We speak with the curator of the Barbican’s powerful new exhibition Another Kind of Life, investigating image-maker’s continuing preoccupation with those living on society’s margins
- TextDaisy Woodward
Today marks the opening of the Barbican’s new photography exhibition, Another Kind of Life: Photography on the Margins, a timely exploration of image-makers’ ongoing fascination with those existing at odds with, or on the peripheries of, mainstream society – spanning themes of gender, sexuality, countercultures and minorities of all kinds. Beginning with the hyper-subjective work of Diane Arbus and Bruce Davidson and leading up to the present day, the exhibition includes the work of 20 celebrated international artists, from Mary Ellen Mark and Daido Moriyama to Paz Errázuriz and Walter Pfeiffer, all of whom offer deeply invested and authentic insight into the lives of the underrepresented. These images also feature in a new book of the same title, Another Kind of Life: Photography on the Margins, which is published by Prestel and previewed in the gallery below. Alongside these images, curator Alona Pardo discusses the motives and selection process behind the powerful show.
Another Kind of Life
“I’ve been looking at Diane Arbus’ work for a long time. Her relationships with her subjects, and to the notion of the outsider with which she’d been charged, is so always so visceral and engaged and I began to wonder, what was the legacy of her work? There’s a long history of photographing communities and individuals living on society’s fringes, but I noticed that in the pre-Second World War period, the work was made by mainstream artists working on assignment. Only in the fractured, post-war society did photographers begin seeking out the outsiders in their own community, immersing themselves in their worlds, and seemingly attempting to also find their own place within them. It felt like a moment of coming together to reflect a more heterogeneous and authentic view of human existence.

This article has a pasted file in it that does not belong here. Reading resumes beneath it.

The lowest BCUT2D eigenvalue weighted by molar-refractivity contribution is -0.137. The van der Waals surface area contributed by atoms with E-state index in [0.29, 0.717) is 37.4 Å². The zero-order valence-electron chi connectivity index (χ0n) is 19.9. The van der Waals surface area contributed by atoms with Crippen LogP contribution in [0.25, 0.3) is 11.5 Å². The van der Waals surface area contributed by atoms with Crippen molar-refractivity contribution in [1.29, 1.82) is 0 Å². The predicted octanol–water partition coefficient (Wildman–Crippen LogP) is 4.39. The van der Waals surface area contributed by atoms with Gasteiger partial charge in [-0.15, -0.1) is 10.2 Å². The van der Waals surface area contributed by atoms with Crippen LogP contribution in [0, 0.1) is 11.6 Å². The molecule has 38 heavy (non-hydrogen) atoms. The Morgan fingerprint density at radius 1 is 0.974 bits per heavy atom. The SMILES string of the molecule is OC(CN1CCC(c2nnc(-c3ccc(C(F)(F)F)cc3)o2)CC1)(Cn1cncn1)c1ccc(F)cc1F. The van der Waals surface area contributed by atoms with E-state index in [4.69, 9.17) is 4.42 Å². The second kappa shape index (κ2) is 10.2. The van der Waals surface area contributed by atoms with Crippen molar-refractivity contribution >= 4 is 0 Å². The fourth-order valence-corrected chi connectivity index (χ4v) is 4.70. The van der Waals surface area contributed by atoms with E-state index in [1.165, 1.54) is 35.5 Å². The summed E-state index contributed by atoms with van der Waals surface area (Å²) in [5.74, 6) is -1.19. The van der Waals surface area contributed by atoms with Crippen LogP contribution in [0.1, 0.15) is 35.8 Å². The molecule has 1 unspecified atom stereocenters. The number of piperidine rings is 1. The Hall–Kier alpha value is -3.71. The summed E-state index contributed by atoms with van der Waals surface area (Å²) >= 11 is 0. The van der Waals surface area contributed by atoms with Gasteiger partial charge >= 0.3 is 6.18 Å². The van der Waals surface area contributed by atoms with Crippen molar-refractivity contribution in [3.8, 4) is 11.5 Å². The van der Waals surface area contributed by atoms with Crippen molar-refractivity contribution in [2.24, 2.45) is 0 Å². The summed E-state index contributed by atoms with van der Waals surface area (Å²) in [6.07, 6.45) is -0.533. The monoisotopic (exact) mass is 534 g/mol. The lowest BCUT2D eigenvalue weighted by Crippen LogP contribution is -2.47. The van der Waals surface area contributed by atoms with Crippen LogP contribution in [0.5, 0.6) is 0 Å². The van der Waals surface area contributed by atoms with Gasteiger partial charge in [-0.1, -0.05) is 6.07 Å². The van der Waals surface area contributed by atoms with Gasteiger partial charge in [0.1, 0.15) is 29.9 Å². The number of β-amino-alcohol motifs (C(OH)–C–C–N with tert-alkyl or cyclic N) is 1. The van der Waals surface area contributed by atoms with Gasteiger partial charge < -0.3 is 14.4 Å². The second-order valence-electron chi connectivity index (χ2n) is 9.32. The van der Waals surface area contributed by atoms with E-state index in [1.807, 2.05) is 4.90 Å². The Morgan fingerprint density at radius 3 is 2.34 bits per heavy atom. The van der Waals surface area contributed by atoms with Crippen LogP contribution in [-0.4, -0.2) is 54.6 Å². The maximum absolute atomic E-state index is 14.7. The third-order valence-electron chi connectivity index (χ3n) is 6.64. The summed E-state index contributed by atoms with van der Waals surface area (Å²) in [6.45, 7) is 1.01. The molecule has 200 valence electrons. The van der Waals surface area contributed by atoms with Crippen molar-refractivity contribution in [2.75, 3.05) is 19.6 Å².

“Curating the show, the overriding principle was that the artist had had a sustained engagement with their subjects; Bruce Davidson said ‘I don’t do detached observation’ and none of these photographers do. Take Jim Goldberg, who spent six years, from 1987, photographing a collective of street kids in Los Angeles and San Francisco, or Dayanita Singh’s profound, 30-year relationship with Mona Ahmed, an Indian eunuch. These artists spent time crossing the threshold from outsider to insider to make the work, or else were making it from the position of an embedded insider. Danny Lyon spent five years with the Chicago outlaw motorcycle club, for instance, and between ‘62 and ‘68, Larry Clark photographed his high school buddies as they spiralled into a vortex of sex, drugs and violence.
“Interestingly, many of the subjects of these works stand defiantly to the camera and perform their identities, in a way that often feels affirming and empowered. There’s a very strong sense of collaboration and dialogue at play, a demonstration of how important the act of photography is, from both sides of the lens, in offering a nuanced and complex view of marginalised worlds.”